Ukraine-EU Agreement: The agreement on the association of Ukraine with the European Union (EU), generated heated debate around the world. Its ratification by 28 EU countries took more than three years. After the majority of the inhabitants of the Netherlands voted against association with Ukraine in the spring of 2016, it seemed that the agreement would not become a reality at all. Only a year later, in May of this year, the Hague finally gave the “go-ahead” to ratifying the document, but first forced Brussels to accept a statement that the association agreement is not at all a pledge of Kiev’s entry into the European Union, does not provide Ukraine with security guarantees, does not provide financial assistance and does not give Ukrainians the right to live and work in the EU. Nevertheless, in Kiev, the Ukraine-EU Agreement is called a victory on the road to Europe.
“On September 1, we will have a holiday not only because the children will go to school,” said the president of Ukraine Petro Poroshenko the other day. “On September 1, the key political document for our state – the Association Agreement with the European Union comes into force.”
Ukraine-EU Agreement: Expensive Deal?
For the pact on the Ukraine-EU Agreement, Ukraine paid a large price. Because of the refusal in 2013 of Viktor Yanukovych, who then held the post of president, to sign this document in Kiev, the opposition began to speak, known as “euromaydan”, which led eventually to a coup d’état in the country. The culmination was the events in February 2014, when more than 80 people were killed in the Ukrainian capital and hundreds were injured. Among the dead were both protesters and representatives of law enforcement bodies, in particular, fighters of the special unit “Berkut”. Another 20 wounded died later in hospitals.
Yanukovych and many members of the government were forced to leave the country. Inhabitants of Crimea on March, 16th at a referendum voted for reunification with Russia, and in Donbass, the civil armed conflict which lasts till now has begun.
Almost immediately after the coup, in March 2014, the then-Prime Minister Arseniy Yatsenyuk signed the political part of the association agreement with the EU. It proclaims human rights and fundamental freedoms, respect for the rule of law, respect for the principles of sovereignty and territorial integrity, inviolability of borders and independence. The economic block of the agreement with the heads of state and government of 28 EU countries was signed by the newly elected President Petro Poroshenko in June 2014.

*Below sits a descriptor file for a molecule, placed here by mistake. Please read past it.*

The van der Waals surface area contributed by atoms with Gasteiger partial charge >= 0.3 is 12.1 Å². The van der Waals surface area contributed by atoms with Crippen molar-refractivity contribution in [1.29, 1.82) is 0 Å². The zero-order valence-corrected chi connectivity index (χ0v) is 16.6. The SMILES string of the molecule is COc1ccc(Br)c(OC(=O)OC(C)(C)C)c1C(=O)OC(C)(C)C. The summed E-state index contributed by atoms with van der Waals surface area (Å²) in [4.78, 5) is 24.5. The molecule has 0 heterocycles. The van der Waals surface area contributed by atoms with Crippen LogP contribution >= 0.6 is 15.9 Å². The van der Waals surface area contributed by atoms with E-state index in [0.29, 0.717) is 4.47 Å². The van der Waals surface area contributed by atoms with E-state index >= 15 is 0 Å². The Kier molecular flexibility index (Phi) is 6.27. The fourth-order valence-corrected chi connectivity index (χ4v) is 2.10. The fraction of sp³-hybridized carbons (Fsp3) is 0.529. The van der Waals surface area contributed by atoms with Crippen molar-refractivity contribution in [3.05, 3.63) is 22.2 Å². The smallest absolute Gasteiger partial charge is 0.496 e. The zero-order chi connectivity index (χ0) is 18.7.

On January 1, 2016, the Ukraine-EU Agreement on a Deep and Comprehensive Free Trade Area (FTA) entered into force. The document is part of the agreement on the association of the EU and Ukraine.
First Disappointment: Ukraine-EU Agreement
However, the hopes that Ukrainian producers had for the possibility of entering the European market, with the signing of the association agreement, clearly did not materialize. The free trade zone, which the authorities advertised, turned out to be not so free. Within the framework of the FTA, the European Union imposed restrictive quotas for Kiev on 36 types of products that Ukraine can sell without paying a fee. After the quota volume is selected, import duties are introduced.
In theory, the association agreement itself eliminated 97% of tariffs on Ukrainian goods. The average tariff for Ukrainian exports fell from 7.5 to 0.5%. Such preferences, in the opinion of Kyiv economists, could well compensate for the severing of ties with Russia, which is painful for the Ukrainian business.
But the bright prospects began to melt in the first months. The European Union has tried to protect its producers to the maximum. Literally for a month and a half since the start of the free trade zone, Ukraine has exhausted the limits of the supply of honey, juice and corn to the European Union. The quotas for sugar, barley and flour were over. The latest limits were closed in May, including the supply of wheat, Ukraine’s most important export commodity. In a year the country shipped more than 30 million tons of grain abroad. The European Union also allocated Kiev a quota of only 950 thousand tons.
Following the results of the first quarter of 2017, Ukraine, according to the government, again fully chose the annual quota for duty-free exports to the EU of six categories of goods: honey, sugar, cereals and flour, processed tomatoes, grape and apple juice and corn. As of the beginning of April, a half-year quota for duty-free export of butter and a quota for poultry meat for the second quarter was fully used. In addition, a quota of wheat exports was used for 86% and wheat malt and wheat gluten were 74%.
However, this year, because of trade sanctions against Russia, the Council of the European Union adopted a series of temporary autonomous trade measures in favour of Ukraine, which should enter into force in September and will be applied within three years. The provisions are aimed at improving the access of Ukrainian exporters to the EU market. According to the Ministry of Economic Development, the provision of additional quotas will allow in the short term to increase exports to the EU by $ 200 million, and this is an additional GDP growth of 0.2%.
Ukraine-EU Agreement – Compensation?
Most experts today acknowledge that there has been no compensation for the disruption of trade ties with Russia. But there is a real and serious decline in the total volume of Ukrainian exports – by around 8%. At the same time, exports to Russia fell by 28.5%, while the EU accounts for only 37.3% of total Ukrainian exports. IIt is also noteworthy that the share of duty-free trade with the EU is currently only 10%, and with the CIS countries, this figure still reaches 20%, although it went down in 2016.
And although the volume of European exports to Ukraine as a whole also did not grow very much, Europe did not miss its own. This is evidenced by a significant negative balance of the balance of foreign trade of Ukraine with the European Union. According to the State Statistics Service, the volume of exports to 28 European countries reached $ 15.9 billion in 2016, but imports from there amounted to $ 18.1 billion.